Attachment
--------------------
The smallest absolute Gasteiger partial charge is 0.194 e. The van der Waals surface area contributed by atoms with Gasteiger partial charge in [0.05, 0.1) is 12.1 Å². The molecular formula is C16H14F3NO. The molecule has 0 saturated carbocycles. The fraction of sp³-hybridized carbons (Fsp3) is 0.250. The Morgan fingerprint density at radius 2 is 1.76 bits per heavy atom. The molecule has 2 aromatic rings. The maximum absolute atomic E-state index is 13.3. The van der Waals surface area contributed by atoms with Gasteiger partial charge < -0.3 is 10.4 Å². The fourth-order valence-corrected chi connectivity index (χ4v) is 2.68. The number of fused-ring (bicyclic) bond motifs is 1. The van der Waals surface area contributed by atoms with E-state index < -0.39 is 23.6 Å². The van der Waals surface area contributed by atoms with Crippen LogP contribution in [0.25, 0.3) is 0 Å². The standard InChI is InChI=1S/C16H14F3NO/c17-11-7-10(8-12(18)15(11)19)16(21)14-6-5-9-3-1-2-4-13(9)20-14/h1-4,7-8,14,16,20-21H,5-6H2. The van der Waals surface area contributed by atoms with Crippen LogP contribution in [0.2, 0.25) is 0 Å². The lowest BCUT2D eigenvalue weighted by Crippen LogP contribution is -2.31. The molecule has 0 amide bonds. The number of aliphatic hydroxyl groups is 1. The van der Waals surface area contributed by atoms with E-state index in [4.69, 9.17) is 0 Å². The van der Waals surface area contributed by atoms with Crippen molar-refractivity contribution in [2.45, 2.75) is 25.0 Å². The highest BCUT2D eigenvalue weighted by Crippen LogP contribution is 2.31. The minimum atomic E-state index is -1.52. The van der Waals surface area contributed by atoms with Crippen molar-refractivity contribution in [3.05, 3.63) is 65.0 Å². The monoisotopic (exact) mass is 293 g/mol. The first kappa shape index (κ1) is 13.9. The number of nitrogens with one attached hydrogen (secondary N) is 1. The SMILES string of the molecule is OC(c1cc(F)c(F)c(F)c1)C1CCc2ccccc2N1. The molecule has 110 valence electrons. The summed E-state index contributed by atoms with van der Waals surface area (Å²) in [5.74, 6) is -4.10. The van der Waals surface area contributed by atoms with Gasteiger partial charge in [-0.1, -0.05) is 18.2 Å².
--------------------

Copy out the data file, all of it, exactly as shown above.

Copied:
The smallest absolute Gasteiger partial charge is 0.194 e. The van der Waals surface area contributed by atoms with Gasteiger partial charge in [0.05, 0.1) is 12.1 Å². The molecular formula is C16H14F3NO. The molecule has 0 saturated carbocycles. The fraction of sp³-hybridized carbons (Fsp3) is 0.250. The Morgan fingerprint density at radius 2 is 1.76 bits per heavy atom. The molecule has 2 aromatic rings. The maximum absolute atomic E-state index is 13.3. The van der Waals surface area contributed by atoms with Gasteiger partial charge < -0.3 is 10.4 Å². The fourth-order valence-corrected chi connectivity index (χ4v) is 2.68. The number of fused-ring (bicyclic) bond motifs is 1. The van der Waals surface area contributed by atoms with E-state index < -0.39 is 23.6 Å². The van der Waals surface area contributed by atoms with Crippen LogP contribution in [0.25, 0.3) is 0 Å². The standard InChI is InChI=1S/C16H14F3NO/c17-11-7-10(8-12(18)15(11)19)16(21)14-6-5-9-3-1-2-4-13(9)20-14/h1-4,7-8,14,16,20-21H,5-6H2. The van der Waals surface area contributed by atoms with Crippen LogP contribution in [0.2, 0.25) is 0 Å². The lowest BCUT2D eigenvalue weighted by Crippen LogP contribution is -2.31. The molecule has 0 amide bonds. The number of aliphatic hydroxyl groups is 1. The van der Waals surface area contributed by atoms with E-state index in [4.69, 9.17) is 0 Å². The van der Waals surface area contributed by atoms with Crippen molar-refractivity contribution in [2.45, 2.75) is 25.0 Å². The highest BCUT2D eigenvalue weighted by Crippen LogP contribution is 2.31. The minimum atomic E-state index is -1.52. The van der Waals surface area contributed by atoms with Crippen molar-refractivity contribution in [3.05, 3.63) is 65.0 Å². The monoisotopic (exact) mass is 293 g/mol. The first kappa shape index (κ1) is 13.9. The number of nitrogens with one attached hydrogen (secondary N) is 1. The SMILES string of the molecule is OC(c1cc(F)c(F)c(F)c1)C1CCc2ccccc2N1. The molecule has 110 valence electrons. The summed E-state index contributed by atoms with van der Waals surface area (Å²) in [5.74, 6) is -4.10. The van der Waals surface area contributed by atoms with Gasteiger partial charge in [-0.1, -0.05) is 18.2 Å².